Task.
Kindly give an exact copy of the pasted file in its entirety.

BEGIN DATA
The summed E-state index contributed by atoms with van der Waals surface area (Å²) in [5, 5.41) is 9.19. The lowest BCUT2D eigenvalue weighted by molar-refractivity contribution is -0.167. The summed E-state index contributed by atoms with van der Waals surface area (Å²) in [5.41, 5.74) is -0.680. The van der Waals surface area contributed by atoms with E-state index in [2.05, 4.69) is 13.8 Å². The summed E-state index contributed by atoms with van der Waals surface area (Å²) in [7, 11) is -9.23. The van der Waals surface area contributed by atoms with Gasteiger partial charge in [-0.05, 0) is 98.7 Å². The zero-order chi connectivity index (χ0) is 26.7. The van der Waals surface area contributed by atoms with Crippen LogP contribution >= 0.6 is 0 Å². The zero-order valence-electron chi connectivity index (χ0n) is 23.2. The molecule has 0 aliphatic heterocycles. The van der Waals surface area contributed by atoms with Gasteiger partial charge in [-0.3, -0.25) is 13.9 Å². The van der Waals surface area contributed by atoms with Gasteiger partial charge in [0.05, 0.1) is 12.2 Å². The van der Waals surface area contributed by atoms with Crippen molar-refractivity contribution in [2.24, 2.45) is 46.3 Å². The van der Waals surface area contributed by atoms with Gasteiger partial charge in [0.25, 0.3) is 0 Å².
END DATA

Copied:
The summed E-state index contributed by atoms with van der Waals surface area (Å²) in [5, 5.41) is 9.19. The lowest BCUT2D eigenvalue weighted by molar-refractivity contribution is -0.167. The summed E-state index contributed by atoms with van der Waals surface area (Å²) in [5.41, 5.74) is -0.680. The van der Waals surface area contributed by atoms with E-state index in [2.05, 4.69) is 13.8 Å². The summed E-state index contributed by atoms with van der Waals surface area (Å²) in [7, 11) is -9.23. The van der Waals surface area contributed by atoms with Gasteiger partial charge in [-0.05, 0) is 98.7 Å². The zero-order chi connectivity index (χ0) is 26.7. The van der Waals surface area contributed by atoms with Crippen LogP contribution >= 0.6 is 0 Å². The zero-order valence-electron chi connectivity index (χ0n) is 23.2. The molecule has 0 aliphatic heterocycles. The van der Waals surface area contributed by atoms with Gasteiger partial charge in [-0.3, -0.25) is 13.9 Å². The van der Waals surface area contributed by atoms with Gasteiger partial charge in [0.05, 0.1) is 12.2 Å². The van der Waals surface area contributed by atoms with Crippen molar-refractivity contribution in [2.24, 2.45) is 46.3 Å². The van der Waals surface area contributed by atoms with Gasteiger partial charge in [0.25, 0.3) is 0 Å².